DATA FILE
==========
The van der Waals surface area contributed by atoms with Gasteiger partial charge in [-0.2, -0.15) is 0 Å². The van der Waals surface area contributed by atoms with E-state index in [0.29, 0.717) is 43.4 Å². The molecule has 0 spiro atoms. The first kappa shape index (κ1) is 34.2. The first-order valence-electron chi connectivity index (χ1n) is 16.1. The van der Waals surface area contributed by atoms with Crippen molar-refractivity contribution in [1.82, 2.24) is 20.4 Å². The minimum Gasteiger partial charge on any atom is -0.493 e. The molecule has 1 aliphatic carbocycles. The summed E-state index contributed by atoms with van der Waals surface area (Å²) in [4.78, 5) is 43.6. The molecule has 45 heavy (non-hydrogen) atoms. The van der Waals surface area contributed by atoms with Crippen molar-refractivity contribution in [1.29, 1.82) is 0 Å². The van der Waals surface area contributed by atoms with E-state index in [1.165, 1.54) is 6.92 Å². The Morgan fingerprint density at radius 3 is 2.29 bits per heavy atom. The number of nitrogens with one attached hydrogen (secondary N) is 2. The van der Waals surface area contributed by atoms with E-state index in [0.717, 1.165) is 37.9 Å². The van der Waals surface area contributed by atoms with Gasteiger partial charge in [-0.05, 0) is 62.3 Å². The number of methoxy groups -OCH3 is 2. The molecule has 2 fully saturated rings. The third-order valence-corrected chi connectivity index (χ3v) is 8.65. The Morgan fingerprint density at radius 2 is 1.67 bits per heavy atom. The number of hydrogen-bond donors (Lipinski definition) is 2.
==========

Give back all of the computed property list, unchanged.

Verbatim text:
The van der Waals surface area contributed by atoms with Gasteiger partial charge in [-0.2, -0.15) is 0 Å². The van der Waals surface area contributed by atoms with E-state index in [0.29, 0.717) is 43.4 Å². The molecule has 0 spiro atoms. The first kappa shape index (κ1) is 34.2. The first-order valence-electron chi connectivity index (χ1n) is 16.1. The van der Waals surface area contributed by atoms with Crippen molar-refractivity contribution in [1.82, 2.24) is 20.4 Å². The minimum Gasteiger partial charge on any atom is -0.493 e. The molecule has 1 aliphatic carbocycles. The summed E-state index contributed by atoms with van der Waals surface area (Å²) in [4.78, 5) is 43.6. The molecule has 45 heavy (non-hydrogen) atoms. The van der Waals surface area contributed by atoms with Crippen molar-refractivity contribution in [1.29, 1.82) is 0 Å². The van der Waals surface area contributed by atoms with E-state index in [1.165, 1.54) is 6.92 Å². The Morgan fingerprint density at radius 3 is 2.29 bits per heavy atom. The number of nitrogens with one attached hydrogen (secondary N) is 2. The van der Waals surface area contributed by atoms with E-state index in [0.717, 1.165) is 37.9 Å². The van der Waals surface area contributed by atoms with Gasteiger partial charge in [-0.05, 0) is 62.3 Å². The number of methoxy groups -OCH3 is 2. The molecule has 2 fully saturated rings. The third-order valence-corrected chi connectivity index (χ3v) is 8.65. The Morgan fingerprint density at radius 2 is 1.67 bits per heavy atom. The number of hydrogen-bond donors (Lipinski definition) is 2.